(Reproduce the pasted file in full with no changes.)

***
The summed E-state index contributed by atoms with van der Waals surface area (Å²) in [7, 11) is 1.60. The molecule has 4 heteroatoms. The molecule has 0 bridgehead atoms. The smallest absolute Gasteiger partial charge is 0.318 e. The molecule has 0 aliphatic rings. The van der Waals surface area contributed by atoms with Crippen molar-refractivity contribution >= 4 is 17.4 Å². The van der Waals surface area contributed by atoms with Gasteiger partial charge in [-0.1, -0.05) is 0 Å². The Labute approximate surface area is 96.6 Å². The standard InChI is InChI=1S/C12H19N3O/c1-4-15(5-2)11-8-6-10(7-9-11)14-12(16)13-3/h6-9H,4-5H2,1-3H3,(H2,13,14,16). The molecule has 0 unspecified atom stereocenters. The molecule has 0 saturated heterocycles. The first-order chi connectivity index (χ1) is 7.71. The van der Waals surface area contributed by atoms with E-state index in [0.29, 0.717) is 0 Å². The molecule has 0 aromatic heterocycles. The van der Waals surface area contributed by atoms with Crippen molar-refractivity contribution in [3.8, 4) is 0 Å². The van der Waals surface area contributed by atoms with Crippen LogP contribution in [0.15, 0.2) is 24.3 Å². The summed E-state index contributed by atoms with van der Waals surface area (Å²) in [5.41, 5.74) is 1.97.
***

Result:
The summed E-state index contributed by atoms with van der Waals surface area (Å²) in [7, 11) is 1.60. The molecule has 4 heteroatoms. The molecule has 0 bridgehead atoms. The smallest absolute Gasteiger partial charge is 0.318 e. The molecule has 0 aliphatic rings. The van der Waals surface area contributed by atoms with Crippen molar-refractivity contribution >= 4 is 17.4 Å². The van der Waals surface area contributed by atoms with Gasteiger partial charge in [-0.1, -0.05) is 0 Å². The Labute approximate surface area is 96.6 Å². The standard InChI is InChI=1S/C12H19N3O/c1-4-15(5-2)11-8-6-10(7-9-11)14-12(16)13-3/h6-9H,4-5H2,1-3H3,(H2,13,14,16). The molecule has 0 unspecified atom stereocenters. The molecule has 0 saturated heterocycles. The first-order chi connectivity index (χ1) is 7.71. The van der Waals surface area contributed by atoms with E-state index in [0.29, 0.717) is 0 Å². The molecule has 0 aromatic heterocycles. The van der Waals surface area contributed by atoms with Crippen molar-refractivity contribution in [3.8, 4) is 0 Å². The van der Waals surface area contributed by atoms with Crippen LogP contribution in [0.15, 0.2) is 24.3 Å². The summed E-state index contributed by atoms with van der Waals surface area (Å²) in [5.41, 5.74) is 1.97.